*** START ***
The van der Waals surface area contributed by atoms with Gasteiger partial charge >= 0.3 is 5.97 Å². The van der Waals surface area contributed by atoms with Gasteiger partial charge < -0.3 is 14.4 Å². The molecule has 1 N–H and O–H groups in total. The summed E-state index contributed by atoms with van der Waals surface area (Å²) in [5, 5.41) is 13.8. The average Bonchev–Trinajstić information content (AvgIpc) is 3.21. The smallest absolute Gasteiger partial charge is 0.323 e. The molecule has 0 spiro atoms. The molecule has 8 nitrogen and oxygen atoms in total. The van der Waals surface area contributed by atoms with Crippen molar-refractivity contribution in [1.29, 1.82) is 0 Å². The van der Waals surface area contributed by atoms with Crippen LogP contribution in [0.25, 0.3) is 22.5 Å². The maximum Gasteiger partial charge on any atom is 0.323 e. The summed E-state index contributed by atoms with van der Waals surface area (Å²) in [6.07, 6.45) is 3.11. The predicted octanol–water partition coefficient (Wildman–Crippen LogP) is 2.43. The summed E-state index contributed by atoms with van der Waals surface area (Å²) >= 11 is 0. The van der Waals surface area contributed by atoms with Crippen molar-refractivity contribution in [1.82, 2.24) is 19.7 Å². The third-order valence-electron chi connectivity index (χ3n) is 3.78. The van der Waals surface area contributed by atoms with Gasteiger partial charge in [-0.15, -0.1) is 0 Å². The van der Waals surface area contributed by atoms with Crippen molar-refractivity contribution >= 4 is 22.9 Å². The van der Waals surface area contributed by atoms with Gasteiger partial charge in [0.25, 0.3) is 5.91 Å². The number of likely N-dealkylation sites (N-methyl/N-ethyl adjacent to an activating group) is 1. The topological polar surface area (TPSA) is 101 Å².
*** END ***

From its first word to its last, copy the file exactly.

The van der Waals surface area contributed by atoms with Gasteiger partial charge >= 0.3 is 5.97 Å². The van der Waals surface area contributed by atoms with Gasteiger partial charge < -0.3 is 14.4 Å². The molecule has 1 N–H and O–H groups in total. The summed E-state index contributed by atoms with van der Waals surface area (Å²) in [5, 5.41) is 13.8. The average Bonchev–Trinajstić information content (AvgIpc) is 3.21. The smallest absolute Gasteiger partial charge is 0.323 e. The molecule has 0 spiro atoms. The molecule has 8 nitrogen and oxygen atoms in total. The van der Waals surface area contributed by atoms with Crippen molar-refractivity contribution in [1.29, 1.82) is 0 Å². The van der Waals surface area contributed by atoms with Crippen LogP contribution in [0.25, 0.3) is 22.5 Å². The maximum Gasteiger partial charge on any atom is 0.323 e. The summed E-state index contributed by atoms with van der Waals surface area (Å²) in [6.07, 6.45) is 3.11. The predicted octanol–water partition coefficient (Wildman–Crippen LogP) is 2.43. The summed E-state index contributed by atoms with van der Waals surface area (Å²) >= 11 is 0. The van der Waals surface area contributed by atoms with Crippen molar-refractivity contribution in [1.82, 2.24) is 19.7 Å². The third-order valence-electron chi connectivity index (χ3n) is 3.78. The van der Waals surface area contributed by atoms with Gasteiger partial charge in [-0.15, -0.1) is 0 Å². The van der Waals surface area contributed by atoms with Crippen molar-refractivity contribution >= 4 is 22.9 Å². The van der Waals surface area contributed by atoms with Gasteiger partial charge in [0.25, 0.3) is 5.91 Å². The number of likely N-dealkylation sites (N-methyl/N-ethyl adjacent to an activating group) is 1. The topological polar surface area (TPSA) is 101 Å².